Monday, November 11, 2013

Doe a/k/a Twist v. TCI Cablevision case brief

Doe a/k/a Twist v. TCI Cablevision case brief summary
110 S.W.3d 363 (Mo. 2003)

Plaintiff, a former professional athlete, brought misappropriation of name claims against defendants, the creators, publishers, and marketers of a comic book (creators). The Circuit Court of St. Louis, Missouri, found in favor of the athlete, but granted the creators' motion for judgment not withstanding the verdict (JNOV) and, in the alternative, ordered a new trial in the event the JNOV was overturned on appeal. The athlete appealed.


The athlete sought to recover the amount of the fair market value the creators should have paid to use his name in connection with the comic book and its related promotional products. On review, the supreme court determined that the athlete's case was more precisely labeled a right of publicity action. Although the comic book character was not about the athlete, he maintained that the sharing of the same name and the common persona of a tough-guy "enforcer" created an unmistakable correlation between himself and the comic book character, which established that the creators used his name and identity.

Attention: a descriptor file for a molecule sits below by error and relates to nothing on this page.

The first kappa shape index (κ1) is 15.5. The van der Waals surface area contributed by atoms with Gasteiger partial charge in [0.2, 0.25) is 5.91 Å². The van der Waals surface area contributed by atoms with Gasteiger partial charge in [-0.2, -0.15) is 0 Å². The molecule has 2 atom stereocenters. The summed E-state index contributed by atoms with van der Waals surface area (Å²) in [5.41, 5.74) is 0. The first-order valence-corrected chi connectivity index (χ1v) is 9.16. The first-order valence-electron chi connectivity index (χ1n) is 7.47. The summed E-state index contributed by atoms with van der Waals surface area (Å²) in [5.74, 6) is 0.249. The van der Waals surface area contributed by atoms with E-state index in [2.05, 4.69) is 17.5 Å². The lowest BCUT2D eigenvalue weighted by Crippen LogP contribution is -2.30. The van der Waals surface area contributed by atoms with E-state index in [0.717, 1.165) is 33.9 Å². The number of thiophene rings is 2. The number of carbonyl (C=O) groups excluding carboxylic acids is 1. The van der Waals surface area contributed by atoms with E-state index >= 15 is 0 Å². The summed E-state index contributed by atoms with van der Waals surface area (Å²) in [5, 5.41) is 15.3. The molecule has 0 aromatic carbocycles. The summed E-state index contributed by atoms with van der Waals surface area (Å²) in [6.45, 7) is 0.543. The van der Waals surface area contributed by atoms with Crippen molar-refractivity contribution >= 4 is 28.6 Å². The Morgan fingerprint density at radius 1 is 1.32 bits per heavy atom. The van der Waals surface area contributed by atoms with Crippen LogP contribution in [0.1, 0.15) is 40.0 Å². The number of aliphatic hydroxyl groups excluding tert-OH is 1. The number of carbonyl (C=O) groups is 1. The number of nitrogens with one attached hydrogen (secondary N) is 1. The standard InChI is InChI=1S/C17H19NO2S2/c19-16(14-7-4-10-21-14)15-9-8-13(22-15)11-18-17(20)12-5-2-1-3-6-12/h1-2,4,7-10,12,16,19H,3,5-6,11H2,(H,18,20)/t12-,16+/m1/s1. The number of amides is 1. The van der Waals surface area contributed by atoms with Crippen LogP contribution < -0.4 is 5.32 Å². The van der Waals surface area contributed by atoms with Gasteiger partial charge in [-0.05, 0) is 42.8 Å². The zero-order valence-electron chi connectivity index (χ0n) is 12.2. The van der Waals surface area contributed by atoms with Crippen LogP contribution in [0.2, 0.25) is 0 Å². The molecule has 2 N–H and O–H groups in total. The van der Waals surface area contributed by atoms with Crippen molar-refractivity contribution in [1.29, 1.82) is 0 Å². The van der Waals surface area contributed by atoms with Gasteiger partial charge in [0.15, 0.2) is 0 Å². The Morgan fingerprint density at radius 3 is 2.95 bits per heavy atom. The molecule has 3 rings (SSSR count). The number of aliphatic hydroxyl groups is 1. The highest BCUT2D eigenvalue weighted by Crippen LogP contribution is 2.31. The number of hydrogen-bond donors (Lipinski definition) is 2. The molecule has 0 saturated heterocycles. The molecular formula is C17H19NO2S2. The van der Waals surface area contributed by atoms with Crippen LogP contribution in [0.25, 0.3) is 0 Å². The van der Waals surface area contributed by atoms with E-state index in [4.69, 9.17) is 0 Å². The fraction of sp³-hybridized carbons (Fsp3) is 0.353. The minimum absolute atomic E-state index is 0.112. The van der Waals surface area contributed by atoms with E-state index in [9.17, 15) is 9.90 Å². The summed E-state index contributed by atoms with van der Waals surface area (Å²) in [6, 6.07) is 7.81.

• The supreme court agreed, holding that the athlete presented sufficient evidence to prove his name was used as a symbol of his identity. 
  • The evidence was also sufficient to establish the creators' intent to gain a commercial advantage by using the athlete's name to attract consumer attention to the comic book and related products. 
  • Under the predominant use test, because the use and identity of the athlete's name became predominantly a ploy to sell comic books and related products rather than an artistic or literary expression, the comic book was not protected by the First Amendment.

The JNOV was reversed, the judgment granting a new trial was affirmed, the judgment denying injunctive relief was affirmed, and the case was remanded.

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